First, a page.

Chris Evans
Born in 1967 in Eastrington (United Kingdom), Chris Evans lives and works in London.
He is represented by the Juliette Jongma gallery (Amsterdam).

Chris Evans works in a collaborative fashion, driving “projects” rather than works in the classical sense of the term. These productions are the fruit of discussions and exchanges with different speakers, entrepreneurs, politicians and other artists, whereby Chris Evans can be said to assume the role of consultant or advisor. Supported by theoretical texts, preoccupied with social and sociological questions, his approach provokes a shift in the role of the artist in today’s society. His works, which also include a strong narrative dimension, echo the works of artists like Liam Gillick and Ben Kinmont.

Clods II, 2013
Installation, plaster, yoga mat, plinth
Variable dimensions
Unique piece
Acquisition in 2013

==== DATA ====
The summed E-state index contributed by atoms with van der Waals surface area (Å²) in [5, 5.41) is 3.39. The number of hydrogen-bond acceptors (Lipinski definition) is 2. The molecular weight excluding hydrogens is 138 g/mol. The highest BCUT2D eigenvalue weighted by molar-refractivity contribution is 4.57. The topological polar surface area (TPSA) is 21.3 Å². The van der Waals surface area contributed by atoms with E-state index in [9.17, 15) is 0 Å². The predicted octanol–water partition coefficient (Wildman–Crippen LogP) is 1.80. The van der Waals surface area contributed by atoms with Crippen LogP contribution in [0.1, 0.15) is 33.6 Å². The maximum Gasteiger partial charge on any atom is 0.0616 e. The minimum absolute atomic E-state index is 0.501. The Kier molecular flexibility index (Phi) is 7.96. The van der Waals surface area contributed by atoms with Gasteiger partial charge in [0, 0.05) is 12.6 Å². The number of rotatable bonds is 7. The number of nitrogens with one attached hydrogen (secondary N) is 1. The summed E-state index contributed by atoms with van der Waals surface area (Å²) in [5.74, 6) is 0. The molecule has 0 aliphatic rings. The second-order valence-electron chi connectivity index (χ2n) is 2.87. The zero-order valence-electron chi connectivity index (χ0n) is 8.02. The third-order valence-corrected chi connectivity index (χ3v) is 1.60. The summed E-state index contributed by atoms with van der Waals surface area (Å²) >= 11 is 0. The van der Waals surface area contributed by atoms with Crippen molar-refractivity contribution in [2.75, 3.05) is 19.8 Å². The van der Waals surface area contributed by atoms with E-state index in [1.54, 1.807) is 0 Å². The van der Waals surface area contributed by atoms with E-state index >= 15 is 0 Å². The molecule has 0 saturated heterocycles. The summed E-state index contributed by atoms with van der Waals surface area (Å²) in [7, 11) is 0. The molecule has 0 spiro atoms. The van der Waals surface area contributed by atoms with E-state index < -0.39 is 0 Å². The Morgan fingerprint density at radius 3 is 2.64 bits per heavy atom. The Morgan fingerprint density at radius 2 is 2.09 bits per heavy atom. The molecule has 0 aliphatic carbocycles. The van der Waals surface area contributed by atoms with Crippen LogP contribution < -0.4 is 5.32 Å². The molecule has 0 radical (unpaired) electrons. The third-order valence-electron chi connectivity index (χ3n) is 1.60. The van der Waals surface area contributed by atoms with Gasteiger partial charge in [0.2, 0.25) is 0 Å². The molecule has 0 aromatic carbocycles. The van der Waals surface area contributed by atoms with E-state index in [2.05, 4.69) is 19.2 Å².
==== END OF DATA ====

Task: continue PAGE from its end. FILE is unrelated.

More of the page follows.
An installation placed on ground level, Clods is made up of a wooden baseboard, a yoga mat and a plaster sculpture. The work materializes a sort of urban space, a maquette seen from above, observed by the public. The baseboard and the mat define the horizontal parameters and the plaster sculpture bears traces of holes, left by the metal pipes. These holes in the lump of concrete are also evocative of its brutal displacement. The different elements may be said to constitute sorts of artefacts, objects with a symbolic dimension, merging together. Displayed in such a dispassionate fashion, they create a dialectical situation between the animate and the inanimate. In addition to the baseboard and the mat, the ground of the exhibition space serves as another supporting surface for the installation as a whole, establishing a game by defining a new spatial landscape. A specific contextual memory is at the root of the work – a riot, occurring in Hull prison (United Kingdom) in 1976, where prisoners protesting against the brutality of the wardens, caused major damage to the premises. The artist remembers images of “ducts, metal pipes and signposts, plucked from the ground like weeds”. In a way, the artist has transposed the memory of a social situation onto a more generic form, developed in the different works that make up the Clods series, from which this piece is taken.